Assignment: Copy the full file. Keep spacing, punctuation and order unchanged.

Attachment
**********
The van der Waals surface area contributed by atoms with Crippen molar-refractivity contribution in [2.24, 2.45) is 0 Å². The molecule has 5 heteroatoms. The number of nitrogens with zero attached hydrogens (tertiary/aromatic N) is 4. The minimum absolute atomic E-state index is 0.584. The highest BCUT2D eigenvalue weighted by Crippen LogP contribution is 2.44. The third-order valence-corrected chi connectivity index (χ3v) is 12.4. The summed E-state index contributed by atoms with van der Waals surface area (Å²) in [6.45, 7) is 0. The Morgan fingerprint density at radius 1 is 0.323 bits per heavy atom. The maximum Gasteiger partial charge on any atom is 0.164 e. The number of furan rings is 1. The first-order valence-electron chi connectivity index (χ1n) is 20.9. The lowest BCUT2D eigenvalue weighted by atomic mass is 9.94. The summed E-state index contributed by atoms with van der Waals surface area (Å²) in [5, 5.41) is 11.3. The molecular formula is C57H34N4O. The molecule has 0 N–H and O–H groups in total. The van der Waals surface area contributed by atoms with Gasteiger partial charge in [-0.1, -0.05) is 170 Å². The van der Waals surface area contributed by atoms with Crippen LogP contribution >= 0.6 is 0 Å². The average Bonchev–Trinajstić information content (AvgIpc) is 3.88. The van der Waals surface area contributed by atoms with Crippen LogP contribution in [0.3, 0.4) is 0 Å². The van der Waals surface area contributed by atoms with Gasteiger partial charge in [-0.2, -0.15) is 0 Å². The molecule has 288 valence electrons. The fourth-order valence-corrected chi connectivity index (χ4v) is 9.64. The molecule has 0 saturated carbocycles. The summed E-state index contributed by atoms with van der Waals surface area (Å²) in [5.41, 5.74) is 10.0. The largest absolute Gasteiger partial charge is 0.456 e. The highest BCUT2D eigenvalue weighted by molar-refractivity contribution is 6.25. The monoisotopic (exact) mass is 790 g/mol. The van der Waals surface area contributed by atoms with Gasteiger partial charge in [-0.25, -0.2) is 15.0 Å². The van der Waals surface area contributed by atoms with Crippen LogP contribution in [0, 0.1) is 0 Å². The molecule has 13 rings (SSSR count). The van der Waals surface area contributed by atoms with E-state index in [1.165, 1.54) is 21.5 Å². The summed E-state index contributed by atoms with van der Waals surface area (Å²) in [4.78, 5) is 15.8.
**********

The van der Waals surface area contributed by atoms with Crippen molar-refractivity contribution in [2.24, 2.45) is 0 Å². The molecule has 5 heteroatoms. The number of nitrogens with zero attached hydrogens (tertiary/aromatic N) is 4. The minimum absolute atomic E-state index is 0.584. The highest BCUT2D eigenvalue weighted by Crippen LogP contribution is 2.44. The third-order valence-corrected chi connectivity index (χ3v) is 12.4. The summed E-state index contributed by atoms with van der Waals surface area (Å²) in [6.45, 7) is 0. The Morgan fingerprint density at radius 1 is 0.323 bits per heavy atom. The maximum Gasteiger partial charge on any atom is 0.164 e. The number of furan rings is 1. The first-order valence-electron chi connectivity index (χ1n) is 20.9. The lowest BCUT2D eigenvalue weighted by atomic mass is 9.94. The summed E-state index contributed by atoms with van der Waals surface area (Å²) in [5, 5.41) is 11.3. The molecular formula is C57H34N4O. The molecule has 0 N–H and O–H groups in total. The van der Waals surface area contributed by atoms with Gasteiger partial charge in [-0.1, -0.05) is 170 Å². The van der Waals surface area contributed by atoms with Crippen LogP contribution >= 0.6 is 0 Å². The average Bonchev–Trinajstić information content (AvgIpc) is 3.88. The van der Waals surface area contributed by atoms with Crippen LogP contribution in [0.3, 0.4) is 0 Å². The van der Waals surface area contributed by atoms with Gasteiger partial charge in [-0.2, -0.15) is 0 Å². The molecule has 288 valence electrons. The fourth-order valence-corrected chi connectivity index (χ4v) is 9.64. The molecule has 0 saturated carbocycles. The summed E-state index contributed by atoms with van der Waals surface area (Å²) in [5.41, 5.74) is 10.0. The largest absolute Gasteiger partial charge is 0.456 e. The highest BCUT2D eigenvalue weighted by molar-refractivity contribution is 6.25. The monoisotopic (exact) mass is 790 g/mol. The van der Waals surface area contributed by atoms with Gasteiger partial charge in [-0.25, -0.2) is 15.0 Å². The van der Waals surface area contributed by atoms with Crippen LogP contribution in [0, 0.1) is 0 Å². The molecule has 13 rings (SSSR count). The van der Waals surface area contributed by atoms with E-state index in [1.165, 1.54) is 21.5 Å². The summed E-state index contributed by atoms with van der Waals surface area (Å²) in [4.78, 5) is 15.8.